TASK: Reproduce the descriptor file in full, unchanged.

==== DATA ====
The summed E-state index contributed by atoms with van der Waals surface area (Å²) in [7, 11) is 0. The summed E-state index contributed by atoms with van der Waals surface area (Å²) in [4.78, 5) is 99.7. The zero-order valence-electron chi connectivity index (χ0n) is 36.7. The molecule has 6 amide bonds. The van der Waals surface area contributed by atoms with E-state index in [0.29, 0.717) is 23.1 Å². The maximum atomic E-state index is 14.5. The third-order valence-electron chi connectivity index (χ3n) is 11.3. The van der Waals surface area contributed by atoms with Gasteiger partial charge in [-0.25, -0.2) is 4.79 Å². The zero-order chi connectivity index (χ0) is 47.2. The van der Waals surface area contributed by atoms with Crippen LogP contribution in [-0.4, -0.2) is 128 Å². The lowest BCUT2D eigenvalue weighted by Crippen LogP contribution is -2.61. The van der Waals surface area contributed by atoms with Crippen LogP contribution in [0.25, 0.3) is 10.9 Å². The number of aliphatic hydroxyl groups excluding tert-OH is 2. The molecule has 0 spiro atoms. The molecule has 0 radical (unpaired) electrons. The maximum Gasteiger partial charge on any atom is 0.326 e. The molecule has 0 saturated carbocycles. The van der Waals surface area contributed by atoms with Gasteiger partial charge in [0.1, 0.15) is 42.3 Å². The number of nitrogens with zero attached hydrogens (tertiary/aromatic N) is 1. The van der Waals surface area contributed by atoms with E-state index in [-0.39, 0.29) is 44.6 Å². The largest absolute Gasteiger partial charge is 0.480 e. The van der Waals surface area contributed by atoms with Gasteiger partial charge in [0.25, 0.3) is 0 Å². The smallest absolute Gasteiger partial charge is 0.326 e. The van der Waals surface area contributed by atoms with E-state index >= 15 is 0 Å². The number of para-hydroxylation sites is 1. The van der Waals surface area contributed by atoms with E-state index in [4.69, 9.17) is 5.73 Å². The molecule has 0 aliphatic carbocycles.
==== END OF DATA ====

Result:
The summed E-state index contributed by atoms with van der Waals surface area (Å²) in [7, 11) is 0. The summed E-state index contributed by atoms with van der Waals surface area (Å²) in [4.78, 5) is 99.7. The zero-order valence-electron chi connectivity index (χ0n) is 36.7. The molecule has 6 amide bonds. The van der Waals surface area contributed by atoms with E-state index in [0.29, 0.717) is 23.1 Å². The maximum atomic E-state index is 14.5. The third-order valence-electron chi connectivity index (χ3n) is 11.3. The van der Waals surface area contributed by atoms with Gasteiger partial charge in [-0.25, -0.2) is 4.79 Å². The zero-order chi connectivity index (χ0) is 47.2. The van der Waals surface area contributed by atoms with Crippen LogP contribution in [-0.4, -0.2) is 128 Å². The lowest BCUT2D eigenvalue weighted by Crippen LogP contribution is -2.61. The van der Waals surface area contributed by atoms with Crippen LogP contribution in [0.25, 0.3) is 10.9 Å². The number of aliphatic hydroxyl groups excluding tert-OH is 2. The molecule has 0 spiro atoms. The molecule has 0 radical (unpaired) electrons. The maximum Gasteiger partial charge on any atom is 0.326 e. The molecule has 0 saturated carbocycles. The van der Waals surface area contributed by atoms with Gasteiger partial charge in [0.1, 0.15) is 42.3 Å². The number of nitrogens with zero attached hydrogens (tertiary/aromatic N) is 1. The van der Waals surface area contributed by atoms with E-state index in [-0.39, 0.29) is 44.6 Å². The largest absolute Gasteiger partial charge is 0.480 e. The van der Waals surface area contributed by atoms with Gasteiger partial charge in [0.25, 0.3) is 0 Å². The smallest absolute Gasteiger partial charge is 0.326 e. The van der Waals surface area contributed by atoms with E-state index >= 15 is 0 Å². The number of para-hydroxylation sites is 1. The van der Waals surface area contributed by atoms with E-state index in [4.69, 9.17) is 5.73 Å². The molecule has 0 aliphatic carbocycles.